“It is a time where people can sit back and enjoy the “Good old times.” A place where people can come to the park on a nice sunny day, eat food, listen to great music and meet great people,” Dean Hickman, Pomerado Community Band Conductor and Community Band Festival Event Coordinator, said.
This weekend’s event will attract 12 local bands as well as two military ensembles—the Southwest Navy Band and the First Marine Division. The Community Festival will also attract various other cultural groups including, the El Cajon German Band and opening ceremonies performed by the Boy Scout Troop 608.
According to Keith Seguine, tuba player of five other bands including the Pomerado Group, festivals are important because they make classical musical more visible and accessible to the public and players alike.
“It works out for everyone, we get to see what other bands are playing, and the community gets to see what we are playing,” Seguine said.
This weekend’s music festival provides the community an opportunity to see spring’s musical and artistic community is doing at the Old Poway Park. During the, “Community Band Festival Event,” music enthusiasts, weekly park strollers and the public can meander around the Old Poway Park for a day of classic relaxation.
This theme is authenticated by the Poway Arts and Crafts Guild which members produce, “Jewelry, art, plates, pots, photography and cloths from the late 1800’s to early 1920’s, Donald Leo, photography member of PACG, said.
People like Leo come from all over the county to participate, ”In the finer arts once practiced before,” Hickman said. For example of Hick mans students travels all the way from La Mesa, to Mira Mesa once a week to be a part of the recreational program hosted by The Community Band.
“Music sharpens the mind like homework, it makes one concentrated and accomplished,” Gyle Botteger said.
Botteger concentrates in a way, in which he uses three different trumpets for the same practice. One trumpet has a grip on all primary valves, while the others are variously muted. He openly celebrates the rebirth of brass instrumental play. According to Botteger, “it revives” the brain.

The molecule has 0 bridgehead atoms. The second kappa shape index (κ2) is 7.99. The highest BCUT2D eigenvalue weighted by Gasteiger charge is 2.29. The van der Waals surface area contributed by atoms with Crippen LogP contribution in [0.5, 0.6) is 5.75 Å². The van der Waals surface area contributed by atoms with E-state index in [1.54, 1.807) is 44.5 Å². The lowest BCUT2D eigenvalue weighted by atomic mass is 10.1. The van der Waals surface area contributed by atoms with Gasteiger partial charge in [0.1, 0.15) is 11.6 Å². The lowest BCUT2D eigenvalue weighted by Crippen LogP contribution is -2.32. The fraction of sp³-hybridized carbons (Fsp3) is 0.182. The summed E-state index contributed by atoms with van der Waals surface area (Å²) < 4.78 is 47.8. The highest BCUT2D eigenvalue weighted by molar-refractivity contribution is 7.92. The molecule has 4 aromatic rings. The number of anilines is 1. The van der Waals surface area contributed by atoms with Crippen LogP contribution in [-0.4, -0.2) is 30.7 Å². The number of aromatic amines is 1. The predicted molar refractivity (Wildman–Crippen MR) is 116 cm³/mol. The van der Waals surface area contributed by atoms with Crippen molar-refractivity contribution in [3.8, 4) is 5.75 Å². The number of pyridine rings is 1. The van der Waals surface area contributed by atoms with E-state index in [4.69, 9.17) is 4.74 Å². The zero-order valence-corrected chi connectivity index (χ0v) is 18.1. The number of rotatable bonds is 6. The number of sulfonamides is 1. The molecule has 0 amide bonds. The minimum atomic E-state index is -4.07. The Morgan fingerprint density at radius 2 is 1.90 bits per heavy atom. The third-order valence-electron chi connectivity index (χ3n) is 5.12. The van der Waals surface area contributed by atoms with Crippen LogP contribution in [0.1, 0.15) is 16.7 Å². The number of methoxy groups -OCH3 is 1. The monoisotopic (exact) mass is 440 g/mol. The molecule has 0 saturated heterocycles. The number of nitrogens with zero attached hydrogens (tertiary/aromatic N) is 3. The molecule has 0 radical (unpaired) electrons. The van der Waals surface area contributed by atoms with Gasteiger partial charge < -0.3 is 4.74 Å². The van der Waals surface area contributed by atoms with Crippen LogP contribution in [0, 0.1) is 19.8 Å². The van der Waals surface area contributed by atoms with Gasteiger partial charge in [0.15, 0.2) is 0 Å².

As we progress into more digital forms of entertainment, the popularity of classical bands and music remains uncertain. Hope still does remain, as crowds nearing the thousands are predicted for Saturdays and Sundays performances. To refine the cultural understandings of a simpler time, hear the trumpets play, the flutes whistle and the horns blare at The Old Poway Park this weekend starting May 19, 2012. at 11:00 a.m.
For a follow up story read, “Community Band Festival Review.”
-Thanks again for reading, Bryce Dunham-Zemberi
Preview: The Kiwanis Club of Poway Foundation and the Poway News Chieftain will be hosting, “Bark at the Park,” to benefit local education and Rady’s Childrens Hospital.
Written for Me.
The Kiwanis Club of Poway Foundation (KCPF) and the Poway News Chieftain will be hosting, “Bark at the Park,” to benefit local education and Rady’s Childrens Hospital. On May 19, 2012, the public is welcome to the Poway Dog Park for, “Puppy Pageantry.”
“They [judges] will evaluate the dogs on a very friendly basis for ribbons,” David McKenzie, Poway Kiwanis Club (KPC) member, said. The dogs at Saturday’s event will compete for best trick, costume, and cutest overall dog. Proceeds from the competition will go to local kids in need. The event is open to the public but, there is a ten dollar competition fee for owners submitting pets into, “Puppy-Pageantry.”
“Bark at the Park,” is just one of the many fundraising events held and spent by the Kiwanis of Poway. Their foundations primary focus is, “Assisting individuals, families and organizations in need, particularly those involving or associated with children helping in the aid of childern,” KCFP’s website said.
According to Jeff Wilson, Club Membership Administrator, proceeds from, “Bark at the Park,” are planned to for a local children’s hospital and Abraxas / Poway High Schools.
“Though a variety of fundraising mechanisms, we are able to give significant sums of money to scholarships programs and places like, “Rady’s Children’s Hospital,” Wilson said over a phone interview. Kiwanis of Poway hosts other events such as, “‘The Padre: Spring Kick-Off Lunch-In’ and the, “Tour de Poway’ bicycle event,” said Wilson.
This years, “Bark at the Bark,” was co-hosted by the Kiwanis Club of Poway Foundation and The Poway News Chieftain. The Chieftains editor, Steve Dreyer, is also PKC’s secretary. The event will host, “twenty-three vendors,” Pomerado News Chieftain Inside Sales Representatives, Katy Hoke, said. Altogether, The Pomerado News Chieftain was able to assist The Kiwanis Club of Poway Foundation’s mission of fundraising by, providing advertisement and event staff. The events vendors will include; private retailers, animal rescue foundations, the Police Department and several more.